The Pride of Considering Ourselves Indispensable

It is extremely hard for leaders to get to heaven because pride is so subtle, so seductive and seemingly irresistible.  That is why a man places himself in danger when he acquires power.  Power so often causes a person (or a group) to be full of his (or its) own self-importance.  That is why saints often refused to accept the dignity of becoming a bishop or abbot.

When a proud man is filled with self-importance, he thinks he (or his group) is indispensable and that only he (or his group) can accomplish a particular difficult deed.[1]  A man’s pride causes him to exult himself (or his group) as capable of more than he (or it) truly is.[2] 

Pride blinds the soul so much that, after nurturing this pride in his heart, a man often boasts openly.[3]

The virtue of humility is the spiritual remedy we need to correct this pride and boasting.[4]

Persons in power have special difficulty avoiding pride and boasting about themselves or their group.  Everyone, but especially those in power, should remember the words of St. Bonaventure, Doctor of the Church:

Look upon yourself as insignificant.[5]

The Imitation of Christ warns all of us, and especially those in power:

Be not proud of your own works.[6]

Archbishop Lefebvre fought this temptation of excessive self-importance (pride), as we all must do.  People tried to flatter him that his group (the Society of St. Pius X) would convert the human element of the Church and bring it to Catholic Tradition.  Archbishop Lefebvre called this an illusion.  Here are his words (starting with the interview question he answers):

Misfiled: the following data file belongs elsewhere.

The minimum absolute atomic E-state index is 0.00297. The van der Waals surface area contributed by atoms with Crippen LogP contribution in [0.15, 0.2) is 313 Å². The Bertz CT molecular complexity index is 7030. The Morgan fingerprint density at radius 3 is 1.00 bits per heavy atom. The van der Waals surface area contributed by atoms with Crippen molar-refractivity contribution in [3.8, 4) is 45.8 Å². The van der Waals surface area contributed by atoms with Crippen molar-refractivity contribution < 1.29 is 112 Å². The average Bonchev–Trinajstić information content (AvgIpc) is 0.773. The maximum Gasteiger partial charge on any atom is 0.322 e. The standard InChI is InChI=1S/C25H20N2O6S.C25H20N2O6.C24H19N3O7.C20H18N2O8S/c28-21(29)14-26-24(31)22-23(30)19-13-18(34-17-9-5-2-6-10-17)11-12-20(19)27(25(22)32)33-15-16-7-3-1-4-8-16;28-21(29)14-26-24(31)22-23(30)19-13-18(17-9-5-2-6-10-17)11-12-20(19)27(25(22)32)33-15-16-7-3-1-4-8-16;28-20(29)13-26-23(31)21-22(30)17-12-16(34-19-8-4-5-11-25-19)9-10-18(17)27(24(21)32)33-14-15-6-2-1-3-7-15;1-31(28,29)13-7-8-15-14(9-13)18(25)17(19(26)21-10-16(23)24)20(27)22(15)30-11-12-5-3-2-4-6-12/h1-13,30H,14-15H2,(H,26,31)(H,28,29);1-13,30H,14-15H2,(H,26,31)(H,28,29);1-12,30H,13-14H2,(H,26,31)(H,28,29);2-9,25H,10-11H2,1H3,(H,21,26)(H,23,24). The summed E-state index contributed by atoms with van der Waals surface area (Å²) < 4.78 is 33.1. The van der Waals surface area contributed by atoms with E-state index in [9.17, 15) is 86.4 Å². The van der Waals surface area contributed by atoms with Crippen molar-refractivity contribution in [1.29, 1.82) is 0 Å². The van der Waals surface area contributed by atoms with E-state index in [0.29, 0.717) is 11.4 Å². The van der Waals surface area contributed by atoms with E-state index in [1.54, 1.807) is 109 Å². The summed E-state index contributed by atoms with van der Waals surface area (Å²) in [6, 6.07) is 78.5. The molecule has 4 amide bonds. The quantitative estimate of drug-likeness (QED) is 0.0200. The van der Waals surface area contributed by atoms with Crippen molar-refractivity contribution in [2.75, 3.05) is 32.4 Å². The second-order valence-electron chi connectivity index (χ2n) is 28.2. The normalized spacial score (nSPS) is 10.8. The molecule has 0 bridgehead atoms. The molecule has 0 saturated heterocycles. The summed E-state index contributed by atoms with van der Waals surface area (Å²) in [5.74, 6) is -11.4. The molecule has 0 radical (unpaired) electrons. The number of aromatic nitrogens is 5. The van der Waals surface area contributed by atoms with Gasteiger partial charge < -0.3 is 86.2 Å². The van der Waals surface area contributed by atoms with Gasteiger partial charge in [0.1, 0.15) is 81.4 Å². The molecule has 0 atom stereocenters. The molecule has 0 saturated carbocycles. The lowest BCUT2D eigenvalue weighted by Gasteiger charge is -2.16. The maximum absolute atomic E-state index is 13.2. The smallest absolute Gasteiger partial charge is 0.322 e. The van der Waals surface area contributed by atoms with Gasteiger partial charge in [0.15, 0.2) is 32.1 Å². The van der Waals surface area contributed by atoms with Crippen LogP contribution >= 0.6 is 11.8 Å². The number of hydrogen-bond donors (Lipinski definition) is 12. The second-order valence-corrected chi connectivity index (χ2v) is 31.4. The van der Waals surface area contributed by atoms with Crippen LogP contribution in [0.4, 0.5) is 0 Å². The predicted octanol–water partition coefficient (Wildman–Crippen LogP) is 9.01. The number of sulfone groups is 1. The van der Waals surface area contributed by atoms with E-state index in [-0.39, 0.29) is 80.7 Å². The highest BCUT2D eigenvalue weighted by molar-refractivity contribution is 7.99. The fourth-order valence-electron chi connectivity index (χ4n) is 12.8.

Question: Some people say, “Yes, but Archbishop Lefebvre should have accepted an agreement with Rome because once the Society of St. Pius X had been recognized and the suspensions lifted, he would have been able to act in a more effective manner inside the Church, whereas now he has put himself outside.”

Archbishop Lefebvre: Such things are easy to say.  To stay inside the Church, or to put oneself inside the Church – what does that mean?  Firstly, what Church are we talking about? If you mean the Conciliar Church, then we who have struggled against the Council for twenty years because we want the Catholic Church, we would have to re-enter this Conciliar Church in order, supposedly, to make it Catholic.  That is a complete illusion.  It is not the subjects that make the superiors, but the superiors who make the subjects.

Amongst the whole Roman Curia, amongst all the world’s bishops who are progressives, I would have been completely swamped.  I would have been able to do nothing, I could have protected neither the faithful nor the seminarians.  Rome would have said to me, “Alright, we’ll give you such and such a bishop to carry out the ordinations, and your seminarians will have to accept the professors coming from such and such a diocese.”  That's impossible.  In the Fraternity of St. Peter, they have professors coming from the diocese of Augsburg.  Who are these professors?  What do they teach?[7]

The Institutional Pride of the “New” SSPX

There are many ways in which the “new” liberalizing SSPX no longer follows its founder, Archbishop Lefebvre.  Among those ways is in his humility and common sense.  The N-SSPX is proud and self-important, bragging that it is indispensable.